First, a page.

Jumping to temporary directories in zsh and bash

Keeping a home directory uncluttered is tough. I often create lists, scripts, or one-off programs I think I may need to refer back to later, but putting them all in a single place quickly becomes unmanageable.

With this function, when I type t, my shell sends me to a $HOME/temp/YYYYMMDD directory for the current date, creating the directory if it doesn't exist. To jump to yesterday's directory or the directory from a week ago, I can run t 1 or t 7 respectively. For longer-term temporary things, I can run t foo to go to $HOME/temp/foo. If I just want to print the directory's name instead of moving to it (suppose that I want to redirect the output from a command to a file), I can run tp or tp foo (the directory will be created first if it doesn't exist).

# switch to temporary directories
temp_dir() {
  local gothere=$1
  local base=$HOME/temp
  local create=1
  if test "$2"; then
    if echo "$2" | egrep -q '^[0-9]+$' && test $2 -gt 0; then
      local dir=$base/$(date -d "$2 days ago" +%Y%m%d)
      local create=0
    else
      local dir="$base/$2"
    fi
  else
    local dir=$base/$(date +%Y%m%d)
  fi

  if [[ $create == 1 ]] && test \! -e "$dir"; then
    mkdir -p "$dir"
  fi

  if [[ $gothere == 1 ]]; then
    cd $dir
  else
    echo $dir
  fi
}
t()  { temp_dir 1 $1; }
tp() { temp_dir 0 $1; }
Setting a custom prompt

This one isn't terribly exciting, but it served me well for the many years that I was using bash:

[user@host][/usr/share]ls -la 
END="\[\033[0m\]"
BLUE="\[\033[0;34m\]"
YELLOW="\[\033[0;33m\]"
RED="\[\033[0;31m\]"
GREEN="\[\033[0;32m\]"
CYAN="\[\033[0;36m\]"
PURPLE="\[\033[0;35m\]"
BROWN="\[\033[0;33m\]"
L_GRAY="\[\033[0;37m\]"
D_GRAY="\[\033[1;30m\]"
L_BLUE="\[\033[1;34m\]"
L_GREEN="\[\033[1;32m\]"
L_CYAN="\[\033[1;36m\]"
L_RED="\[\033[1;31m\]"
L_PURPLE="\[\033[1;35m\]"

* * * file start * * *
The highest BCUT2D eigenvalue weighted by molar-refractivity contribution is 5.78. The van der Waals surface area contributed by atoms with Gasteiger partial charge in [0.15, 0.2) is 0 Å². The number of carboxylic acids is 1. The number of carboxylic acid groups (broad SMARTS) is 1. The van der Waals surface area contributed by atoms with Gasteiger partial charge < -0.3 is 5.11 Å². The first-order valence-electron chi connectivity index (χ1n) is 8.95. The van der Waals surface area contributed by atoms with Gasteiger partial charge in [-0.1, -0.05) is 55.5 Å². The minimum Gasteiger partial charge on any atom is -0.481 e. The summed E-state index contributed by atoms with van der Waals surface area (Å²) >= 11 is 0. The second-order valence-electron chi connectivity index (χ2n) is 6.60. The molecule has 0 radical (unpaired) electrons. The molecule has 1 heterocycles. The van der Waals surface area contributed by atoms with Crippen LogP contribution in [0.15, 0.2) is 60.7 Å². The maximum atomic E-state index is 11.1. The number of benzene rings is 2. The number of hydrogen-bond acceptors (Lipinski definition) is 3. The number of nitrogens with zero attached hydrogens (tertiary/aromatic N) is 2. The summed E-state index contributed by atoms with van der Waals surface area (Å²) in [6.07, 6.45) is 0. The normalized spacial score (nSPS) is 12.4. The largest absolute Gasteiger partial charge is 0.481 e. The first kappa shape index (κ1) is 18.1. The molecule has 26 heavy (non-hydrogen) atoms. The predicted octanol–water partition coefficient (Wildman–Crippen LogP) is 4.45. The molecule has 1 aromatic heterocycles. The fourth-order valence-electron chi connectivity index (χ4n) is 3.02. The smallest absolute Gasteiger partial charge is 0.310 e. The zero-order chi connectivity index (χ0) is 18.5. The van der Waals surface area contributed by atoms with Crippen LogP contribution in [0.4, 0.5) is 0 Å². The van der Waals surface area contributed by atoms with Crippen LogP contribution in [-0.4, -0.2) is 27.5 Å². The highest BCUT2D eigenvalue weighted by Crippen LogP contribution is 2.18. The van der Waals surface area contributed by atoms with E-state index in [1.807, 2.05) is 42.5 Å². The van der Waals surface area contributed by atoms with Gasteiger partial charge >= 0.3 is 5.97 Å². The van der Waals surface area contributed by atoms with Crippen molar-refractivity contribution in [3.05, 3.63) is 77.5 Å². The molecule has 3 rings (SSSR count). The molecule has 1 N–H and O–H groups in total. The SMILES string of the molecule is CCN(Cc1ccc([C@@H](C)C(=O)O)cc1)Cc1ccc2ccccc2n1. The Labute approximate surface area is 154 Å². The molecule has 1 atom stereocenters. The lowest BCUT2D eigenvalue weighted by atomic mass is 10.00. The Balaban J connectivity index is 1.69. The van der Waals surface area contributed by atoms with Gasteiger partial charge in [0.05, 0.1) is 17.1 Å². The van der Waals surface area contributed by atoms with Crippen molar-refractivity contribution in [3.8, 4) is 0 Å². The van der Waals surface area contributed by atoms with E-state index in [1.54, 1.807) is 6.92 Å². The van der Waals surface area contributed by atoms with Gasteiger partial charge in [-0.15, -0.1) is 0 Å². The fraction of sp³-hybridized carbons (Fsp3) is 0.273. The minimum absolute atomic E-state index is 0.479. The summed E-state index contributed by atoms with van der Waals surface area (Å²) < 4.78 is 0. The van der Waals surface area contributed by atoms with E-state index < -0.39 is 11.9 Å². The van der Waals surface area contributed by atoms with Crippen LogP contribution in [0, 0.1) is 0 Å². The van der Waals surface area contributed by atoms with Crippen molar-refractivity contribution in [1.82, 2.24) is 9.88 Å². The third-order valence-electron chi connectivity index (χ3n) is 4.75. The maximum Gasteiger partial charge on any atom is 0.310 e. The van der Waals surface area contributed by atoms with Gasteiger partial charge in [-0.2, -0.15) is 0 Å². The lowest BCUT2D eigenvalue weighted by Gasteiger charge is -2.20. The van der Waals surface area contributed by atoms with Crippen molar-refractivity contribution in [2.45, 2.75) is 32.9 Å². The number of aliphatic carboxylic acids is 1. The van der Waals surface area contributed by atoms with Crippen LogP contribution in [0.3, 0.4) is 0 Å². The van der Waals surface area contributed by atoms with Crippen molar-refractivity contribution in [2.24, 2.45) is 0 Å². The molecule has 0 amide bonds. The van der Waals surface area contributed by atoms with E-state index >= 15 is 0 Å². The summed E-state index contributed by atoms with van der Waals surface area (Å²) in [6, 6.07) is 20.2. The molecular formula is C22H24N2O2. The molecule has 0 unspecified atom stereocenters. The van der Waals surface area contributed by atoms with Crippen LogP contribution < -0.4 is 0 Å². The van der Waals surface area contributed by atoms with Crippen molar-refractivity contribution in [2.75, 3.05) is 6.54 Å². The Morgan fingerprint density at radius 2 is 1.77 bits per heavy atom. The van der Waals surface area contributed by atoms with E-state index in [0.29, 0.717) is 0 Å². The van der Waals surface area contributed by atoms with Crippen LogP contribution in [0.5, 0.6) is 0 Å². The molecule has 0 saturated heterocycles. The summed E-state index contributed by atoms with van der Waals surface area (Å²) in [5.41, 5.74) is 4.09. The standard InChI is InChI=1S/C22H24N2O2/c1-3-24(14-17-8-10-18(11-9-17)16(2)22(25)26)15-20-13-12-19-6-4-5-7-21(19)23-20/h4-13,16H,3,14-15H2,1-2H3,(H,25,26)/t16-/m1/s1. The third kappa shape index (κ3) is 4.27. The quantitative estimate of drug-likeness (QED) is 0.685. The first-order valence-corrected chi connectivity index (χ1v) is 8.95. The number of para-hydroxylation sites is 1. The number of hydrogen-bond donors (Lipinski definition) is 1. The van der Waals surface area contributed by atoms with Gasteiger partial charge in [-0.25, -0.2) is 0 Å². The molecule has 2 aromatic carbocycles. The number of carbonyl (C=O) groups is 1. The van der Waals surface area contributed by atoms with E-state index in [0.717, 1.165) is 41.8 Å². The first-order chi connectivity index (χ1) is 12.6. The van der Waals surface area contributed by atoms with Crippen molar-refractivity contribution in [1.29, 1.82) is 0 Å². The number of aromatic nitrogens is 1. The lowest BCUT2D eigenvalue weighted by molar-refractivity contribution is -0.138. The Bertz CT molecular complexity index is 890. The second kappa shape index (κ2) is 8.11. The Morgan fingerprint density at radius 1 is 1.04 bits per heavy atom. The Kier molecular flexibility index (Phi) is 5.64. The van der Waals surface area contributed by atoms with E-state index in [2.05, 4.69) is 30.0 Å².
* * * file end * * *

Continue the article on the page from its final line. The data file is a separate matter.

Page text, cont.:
WHITE="\[\033[1;37m\]"

PS1="$D_GRAY[$L_GRAY\u$D_GRAY@$L_GRAY\h$D_GRAY][$L_GRAY\w$D_GRAY]$L_GRAY$ $END"

I'm using zsh instead of bash now, and my prompt looks like this:

[/usr/share] host% ls -la
autoload colors zsh/terminfo
if [[ "$terminfo[colors]" -ge 8 ]]; then
  colors
fi
for color in BLACK RED GREEN YELLOW BLUE MAGENTA CYAN WHITE; do
  eval PR_LIGHT_$color='%{$terminfo[bold]$fg[${(L)color}]%}'
  eval PR_$color='%{$fg[${(L)color}]%}'
  (( count = $count + 1 ))
done
PR_PLAIN="%{$terminfo[sgr0]%}"

PROMPT="$PR_WHITE%m%# $PR_PLAIN"
RPROMPT="${PR_LIGHT_BLACK}[$PR_PLAIN$PR_WHITE%~${PR_LIGHT_BLACK}]$PR_PLAIN"
Setting the window title in bash

When I have many terminal windows open, it's nice to be able to see which is which without having to remember their positions or check their contents.

By echoing special sequences of characters, it's possible to instruct xterm to change its icon name or window title. See the xterm Title HOWTO and the Bash Prompt HOWTO for more details.

When I'm using a terminal emulator that supports it, I can type n foo to change a window's name to foo. Typing n without any parameters switches the title back to the default, user@host. When I use SSH to connect to another host, the window's name is updated appropriately.

Note: If you use a terminal emulator other than xterm, you'll need to update the if statement at the top of this code block. Run echo $TERM to see which value you need to use.

if [ "$TERM" = "xterm" ] || [ "$TERM" = "screen" ]; then
  # make "n" echo escape characters to change xterm's name
  n() {
    if [ -n "$*" ]; then
      PROMPT_COMMAND="echo -ne \"\033]2;$*\007\""
    else
      PROMPT_COMMAND='echo -ne "\033]2;`whoami`@`hostname`\007"'
    fi
  }
  n
  alias_ssh () { echo -ne "\033]2;$*\007"; "ssh" $*; }
  alias ssh=alias_ssh
fi
Custom colors in xterm

This really doesn't have anything to do with shells, but that won't stop me from including it. I put the following in my $HOME/.Xresources file to make xterm's colors a bit more pleasing:

XTerm.*background: black
XTerm.*foreground: white
XTerm.*boldMode:   false
XTerm.*color0:     #000000
XTerm.*color1:     #9e1828
XTerm.*color2:     #4f874f
XTerm.*color3:     #968a38
XTerm.*color4:     #5d5da0
XTerm.*color5:     #963c59
XTerm.*color6:     #418179
XTerm.*color7:     gray
XTerm.*color8:     gray40
XTerm.*color9:     #cf6171
XTerm.*color10:    #c5f779
XTerm.*color11:    #fff796
XTerm.*color12:    #4186be
XTerm.*color13:    #cf9ebe
XTerm.*color14:    #71bebe
XTerm.*color15:    white

I use rxvt-unicode instead of xterm now. To get the same effect there, I replaced the XTerm.* in the above lines with URxvt. and replaced the boldMode line with a URxvt.boldFont line specifying the same font as my URxvt.font.